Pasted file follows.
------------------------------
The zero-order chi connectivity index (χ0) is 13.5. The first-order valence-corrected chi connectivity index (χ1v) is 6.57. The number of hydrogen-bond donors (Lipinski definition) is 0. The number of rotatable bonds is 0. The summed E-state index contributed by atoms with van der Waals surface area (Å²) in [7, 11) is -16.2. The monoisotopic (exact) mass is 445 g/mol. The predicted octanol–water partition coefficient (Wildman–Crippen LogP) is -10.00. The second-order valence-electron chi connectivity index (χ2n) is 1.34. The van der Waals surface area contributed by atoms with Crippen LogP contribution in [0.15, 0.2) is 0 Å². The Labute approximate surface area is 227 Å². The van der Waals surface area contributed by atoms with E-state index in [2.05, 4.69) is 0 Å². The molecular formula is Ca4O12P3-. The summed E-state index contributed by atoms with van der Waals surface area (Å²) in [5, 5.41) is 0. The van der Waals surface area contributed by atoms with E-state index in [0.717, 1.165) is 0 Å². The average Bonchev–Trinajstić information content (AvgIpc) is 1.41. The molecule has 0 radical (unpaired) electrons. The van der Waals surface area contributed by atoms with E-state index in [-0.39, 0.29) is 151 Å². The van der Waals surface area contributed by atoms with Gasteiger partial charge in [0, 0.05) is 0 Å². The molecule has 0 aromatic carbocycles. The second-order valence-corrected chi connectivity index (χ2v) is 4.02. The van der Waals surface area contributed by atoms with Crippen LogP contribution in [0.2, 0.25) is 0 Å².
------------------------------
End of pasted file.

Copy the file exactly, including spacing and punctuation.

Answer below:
The zero-order chi connectivity index (χ0) is 13.5. The first-order valence-corrected chi connectivity index (χ1v) is 6.57. The number of hydrogen-bond donors (Lipinski definition) is 0. The number of rotatable bonds is 0. The summed E-state index contributed by atoms with van der Waals surface area (Å²) in [7, 11) is -16.2. The monoisotopic (exact) mass is 445 g/mol. The predicted octanol–water partition coefficient (Wildman–Crippen LogP) is -10.00. The second-order valence-electron chi connectivity index (χ2n) is 1.34. The van der Waals surface area contributed by atoms with Crippen LogP contribution in [0.15, 0.2) is 0 Å². The Labute approximate surface area is 227 Å². The van der Waals surface area contributed by atoms with E-state index in [2.05, 4.69) is 0 Å². The molecular formula is Ca4O12P3-. The summed E-state index contributed by atoms with van der Waals surface area (Å²) in [5, 5.41) is 0. The van der Waals surface area contributed by atoms with E-state index in [0.717, 1.165) is 0 Å². The average Bonchev–Trinajstić information content (AvgIpc) is 1.41. The molecule has 0 radical (unpaired) electrons. The van der Waals surface area contributed by atoms with E-state index in [-0.39, 0.29) is 151 Å². The van der Waals surface area contributed by atoms with Gasteiger partial charge in [0, 0.05) is 0 Å². The molecule has 0 aromatic carbocycles. The second-order valence-corrected chi connectivity index (χ2v) is 4.02. The van der Waals surface area contributed by atoms with Crippen LogP contribution in [0.2, 0.25) is 0 Å².